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DAKSHINACHITRA – TAMIL NADU

INTRODUCTION:
-Dakshinachitra is an exciting cross cultural living museum of art,
architecture, lifestyle, crafts and performing arts of south India.
-One can explore 17 heritage houses, enable along recreated
streetscapes, exploring contextual exhibitions, interacting with
typical village artisans and witnessing folk performances set in
an authentic ambience.
-Dakshinachitra means – “A picture of the south”
-Dakshinachitra is more than just a venue-it is a heritage village, a place where contemporary
art, Music and Dance forms of the south finds its manifestation into a journey of discovery and
self-learning.
-The sprawling 10 Acers campus is divided into four prominent states of the south-kerala,
Tamil Nadu, Karnataka and Andhra Pradesh further emphasising on their respective cultural in
terms of house architecture that is re-modelled district wise-brahmin house, potters house,
merchant house etc.. Textile and handicrafts found in temples, art exhibitions and more , other
activities in the centre include performing arts, music, research and educational programs with
workshops and heritage trips which connects thee neighbouring village at the centre.
-Here are the states clustered together but their diversifies are kept alive.

ANDHRA PRADESH
TAMIL NADU SETTLEMENT SETTLEMENT

KARNATAKA SETTLEMENT KERALA SETTLEMENT


Architect : Laurie Baker, Benny Kuriakose
Total Area : 10 Acres
Built up Area : 3 Acres
Construction Time : 10 Years
Cost of project : 70 Lakh
SITE LOCATION :
-Dakshinchitra occupies 10 Acers overlooking the bay of Bengal, at Muttakadu, 25Kms
south of chennai on the easr coast road to Mamllapuram, Tamil Nadu, India.

CLIMATE :
-Rainfall is moderately low.
-The temperature is high.
-The relative humidity is semi-humid.

ENTERING DAKSHINACHITRA :
-The entry to Dakshinachitra is very cosy and small like entering a south Indian home.
-The various play with brick at the entrance compound wall facade etc..bore witness to the
involvement of brick master in the design.
-There were the archtypal chocolate pillars, thatched roofs and richly carved doors which
effectively restricts the view into the interiors, thus leaving the imagination to us.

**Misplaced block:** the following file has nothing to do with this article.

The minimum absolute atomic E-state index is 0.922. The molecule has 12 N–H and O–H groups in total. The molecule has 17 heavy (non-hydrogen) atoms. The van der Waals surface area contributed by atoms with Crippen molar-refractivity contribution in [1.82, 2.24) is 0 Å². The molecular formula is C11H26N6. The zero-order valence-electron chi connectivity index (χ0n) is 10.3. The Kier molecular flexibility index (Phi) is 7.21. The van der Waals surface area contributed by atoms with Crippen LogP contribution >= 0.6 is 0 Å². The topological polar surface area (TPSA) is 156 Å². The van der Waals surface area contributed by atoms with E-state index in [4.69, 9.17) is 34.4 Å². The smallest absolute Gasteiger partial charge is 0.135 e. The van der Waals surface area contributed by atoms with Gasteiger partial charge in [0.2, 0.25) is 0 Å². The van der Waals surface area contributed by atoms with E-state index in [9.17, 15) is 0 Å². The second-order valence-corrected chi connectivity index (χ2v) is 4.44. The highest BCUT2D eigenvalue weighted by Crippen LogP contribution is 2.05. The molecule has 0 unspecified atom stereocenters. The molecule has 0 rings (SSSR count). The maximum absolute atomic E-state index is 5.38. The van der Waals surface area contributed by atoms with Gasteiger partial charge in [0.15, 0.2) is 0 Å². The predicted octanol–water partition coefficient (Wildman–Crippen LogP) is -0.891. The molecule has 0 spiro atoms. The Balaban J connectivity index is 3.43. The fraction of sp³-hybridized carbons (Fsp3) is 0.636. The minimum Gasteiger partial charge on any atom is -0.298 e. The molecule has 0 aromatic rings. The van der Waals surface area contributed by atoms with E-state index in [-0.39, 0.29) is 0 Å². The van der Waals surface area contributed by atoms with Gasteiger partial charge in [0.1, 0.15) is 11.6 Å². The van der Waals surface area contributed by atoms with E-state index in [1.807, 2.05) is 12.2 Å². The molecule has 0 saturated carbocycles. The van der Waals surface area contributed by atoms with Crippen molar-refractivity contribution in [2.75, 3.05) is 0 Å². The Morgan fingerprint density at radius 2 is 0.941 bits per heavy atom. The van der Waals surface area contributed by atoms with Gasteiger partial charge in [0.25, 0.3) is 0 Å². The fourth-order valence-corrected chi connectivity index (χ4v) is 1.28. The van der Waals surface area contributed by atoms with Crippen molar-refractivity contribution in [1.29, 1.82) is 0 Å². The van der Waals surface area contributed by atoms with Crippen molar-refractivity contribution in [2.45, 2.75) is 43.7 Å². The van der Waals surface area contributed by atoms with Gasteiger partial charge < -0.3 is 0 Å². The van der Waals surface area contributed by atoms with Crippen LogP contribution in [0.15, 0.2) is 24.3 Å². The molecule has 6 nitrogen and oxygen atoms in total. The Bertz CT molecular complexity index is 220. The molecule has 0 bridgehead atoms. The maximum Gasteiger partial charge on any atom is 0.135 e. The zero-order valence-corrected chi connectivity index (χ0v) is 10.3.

GENERAL:
KERALA SECTION
- Reception centre
- Hindu house-trivandrum districtttt
-Crafts shop
- Cattle shed
-Seminar hall orientation film
- Hindu house-calicut district
-Gallery for temporary exhibitions
- Granary and textile exhibition
-Restaurant
- Syrian Christian house-puthupally
-Library and archives
- Small pavilion padipura
-Mandapam
-Cantten
-Craft bazaar
-Amphitheatre
-Activity hall

LIBRARY OAT
TAMIL NADU SECTION KARNATAKA SECTION:
-Merchant house chettinadu, putukotai district -Weavers house
-Agriculturists house
-Potters house
AMENITIES:
-Basket weavers house
-Guest house
-Ayyanar shrine
-Artisans quarters
-Weavers house
-Lathe workshops
-Textile exhibition
-Driver’s shed
-Agraharam brahmin house
-Gallery and stores
-Art exhibition
-Restaurant
ANDHRA PRADESH SECTION: -Crafts shop
-Ikkat weavers house -Tea shop
-Coastal Andhra Pradesh house: cattle shed and grananry

SITE PLAN:

PEDESTRIAN FLOW:
-All pedestrian paths were paved by stones with trees on either side.
-The pedestrian flow was clearly demarcated from the paths used
for commercial purposes.
-The pedestrian flow gets branched out from the entrance to various
state’s houses.

VRHICULAR FLOW:
-The vehicular flow is restricted at the entry plaza itself.
-The parking sheds are also provided in traditional style roofing.

VEGETATION:
-Trees are seen in dense near the parking area, guest houses, Kerala section and Karnataka
section.
-Trees are seen in other parts of site also along the pathways.
-Palm trees, Coconut trees were majorly seen.
WATER BODY :
-The artificial pond runs from the OAT long the Tamil nadu section, Kerala complex
and artisans complex.
-The flow of water bodies are bounded with stones.
-Wooden bridges run above the water bodies connection the children's play area and
the Tamil nadu section.
-These ponds get filled during rainy season as these ponds serve as a collecting point
for the entire site.

TAMIL NADU SECTION :


-Mostly, Tamil houses have an inner courtyard which is used for drying grains, shelling
pods and for functions.
-There will be a raised veranda or small seating area in the front of the house, called a
tinnai.
-The houses from tamil nadu at dakshinachitra were typical houses found in many
village throughout tamil region.

WEAVERS HOUSE FROM KANCHIPURAM :


-This house had one functional pit loom used for weaving
Kanchipuram saris, along with a kitchen, a poja room and
a front hall.
-The weaver’s house had a large paved open area in the
back that served as a utility area with toilets, bathing area,
& facilities for washing clothes & kitchen vessels.
-Over 16 weavers house documented from Kanchipuram
and the most repetitive elements & planning were
documented and depicted in Dakshinachitra.
PLAN
1.Thinnai 3.Pooja 7.Hall 10.Kitchen